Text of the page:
Eight terms every live streaming church should know

New to live streaming? You’re not alone, and there’s a big learning curve. And while there are so many aspects of this we could talk about, most of the big mistakes churches are making come down to basic videography. But if you learn these eight terms commonly thrown around by video makers, you’re certain to be ahead of the game.

1. Aperture

The human eye can’t focus on everything at the same time. If you focus on something nearby, far away objects will be out of focus. This isn’t necessarily the case with a camera lens. Aperture controls how much is in focus at once. The lower the aperture, the more you get that lovely, fuzzy background.

But there’s a trade-off. If you have several people at different distances from the camera, a television, screen, or video wall behind your pastor, you may not be able to focus on everything at once. Set your aperture to keep everything in focus that needs to be in focus, and nothing that doesn’t.

Oh. And please don’t put your pastor right in front of a wall. It will look like a mug shot if you do.

2. The Rule of thirds

It’s a mistake to put the most important thing right in the middle of your shot. The rule of thirds helps you frame your shot to make it aesthetically pleasing. Here’s how it works.

Imagine you took a screen shot or photograph of your stream and drew a tic-tac-toe board covering the entire screen, dividing your shot into nine equally sized sections. The lines you drew would divide the screen both horizontally and vertically into thirds. Horizontal centering is forgivable, and sometimes preferred, but vertical centering is usually a mistake, especially if you’re centering your pastor’s face. It makes your pastor look small and unconfident, and nobody’s going to care what’s over his or her head anyway. Fix your framing.

3. Exposure

Without getting technical, exposure controls how bright your shot is. Shutter speed, ISO, and aperture all play a role in exposure, but mastering exposure manually can take time, and your camera probably has software built in that can do most of the work for you.

Look at faces. An overexposed shot looks “washed out,” too bright, overly white. An underexposed shot makes faces look too dark. Working with manual exposure settings may help, but the more effective solution is to fix your lighting. And on that note…

4. Key light

Your key light is the primary light you use to illuminate your subject. It’s usually not directly in front. Sure, if you’re lighting several areas of a big stage, or if you have a pastor that moves around a lot, your focus should be on appropriately lighting a scene for the purpose of good exposure. But with a single, stationary subject, a dramatic effect can be achieved by moving your largest light source off to a forty-five-degree angle from the subject. Next time you’re watching a movie, pay attention to the light sources. You’ll learn a lot!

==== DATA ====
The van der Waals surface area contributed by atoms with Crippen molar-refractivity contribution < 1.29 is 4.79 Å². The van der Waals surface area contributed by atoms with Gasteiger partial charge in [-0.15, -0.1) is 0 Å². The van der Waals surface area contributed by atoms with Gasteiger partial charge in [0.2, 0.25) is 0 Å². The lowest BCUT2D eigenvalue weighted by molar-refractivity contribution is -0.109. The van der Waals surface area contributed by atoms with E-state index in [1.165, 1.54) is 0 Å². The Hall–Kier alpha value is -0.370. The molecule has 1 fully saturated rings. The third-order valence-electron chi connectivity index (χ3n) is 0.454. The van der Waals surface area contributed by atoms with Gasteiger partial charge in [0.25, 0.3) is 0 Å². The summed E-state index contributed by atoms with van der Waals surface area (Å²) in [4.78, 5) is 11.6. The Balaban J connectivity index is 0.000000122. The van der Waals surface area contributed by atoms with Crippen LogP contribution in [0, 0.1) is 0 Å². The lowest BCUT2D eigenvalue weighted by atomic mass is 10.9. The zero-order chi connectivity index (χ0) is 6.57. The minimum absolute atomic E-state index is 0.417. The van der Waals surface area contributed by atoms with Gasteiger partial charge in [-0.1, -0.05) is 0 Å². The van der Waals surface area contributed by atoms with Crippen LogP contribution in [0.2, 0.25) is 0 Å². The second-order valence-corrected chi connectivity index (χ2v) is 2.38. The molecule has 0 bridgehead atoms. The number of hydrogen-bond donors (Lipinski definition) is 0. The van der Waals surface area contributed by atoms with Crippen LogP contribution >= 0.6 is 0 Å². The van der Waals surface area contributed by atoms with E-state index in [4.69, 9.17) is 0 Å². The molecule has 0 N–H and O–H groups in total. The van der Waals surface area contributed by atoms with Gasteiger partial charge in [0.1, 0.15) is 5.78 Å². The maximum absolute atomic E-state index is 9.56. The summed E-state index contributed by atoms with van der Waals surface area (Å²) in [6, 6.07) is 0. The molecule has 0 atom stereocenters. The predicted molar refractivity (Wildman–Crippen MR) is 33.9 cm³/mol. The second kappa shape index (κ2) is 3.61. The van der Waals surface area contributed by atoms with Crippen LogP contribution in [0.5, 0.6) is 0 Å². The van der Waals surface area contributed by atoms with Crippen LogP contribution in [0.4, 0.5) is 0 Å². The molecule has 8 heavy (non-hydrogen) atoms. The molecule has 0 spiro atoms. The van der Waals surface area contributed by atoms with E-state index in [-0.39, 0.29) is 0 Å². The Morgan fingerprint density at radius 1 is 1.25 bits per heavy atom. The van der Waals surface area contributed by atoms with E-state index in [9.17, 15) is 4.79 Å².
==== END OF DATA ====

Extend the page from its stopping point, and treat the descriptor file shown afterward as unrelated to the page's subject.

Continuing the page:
5. Fill light

If you have a key light on one side of your subject, the fill light is on the other. Sometimes photographers and videographers will achieve fill by reflecting the key light off a surface onto the subject’s face, but often it’s a second light. The general idea is to keep that side out of the dark, but not to the point that the dramatic lighting effect you’ve created disappears.

6. Back light

Often referred to as the “hair light” the purpose of putting a light behind your subject is to separate it from the background. You can try creative things like colored lights and lights at different angles, but there’s one hard rule. It must be subtle. The more back light you use, the more you have to bring up your key and fill lights. Otherwise, your camera’s exposure will adjust based on your back light, and your subject will appear dark.

Dealing with dark faces? Consider how much light is behind your subject. An open window or a cross light can ruin your shot.

7. Frames per second

The term has to do with your camera settings, and it deals with how many frames of film will be captures in each second. You may have options like 24, 23.976, 29.97, 30, 60, or even 120. Let’s keep it simple. Just set the thing to 30 (or 29.97). That’s what will work best on all the screens you’re broadcasting to.

8. Resolution

4K televisions are taking over the market, but if you’re broadcasting through Facebook, YouTube, or something similar, you’re not likely to benefit from capturing 4K footage. 1080p (1080 x 1920) is great. For that matter, so is 720p (720 x 1280).

Does that seem low? Consider this. All DVDs are 480p (480 x 720), and 1080p is the original resolution for Blu Ray.

Of course, we haven’t even gotten into how to effectively upgrade your equipment, but we’d be glad to answer your questions there too. Call any time.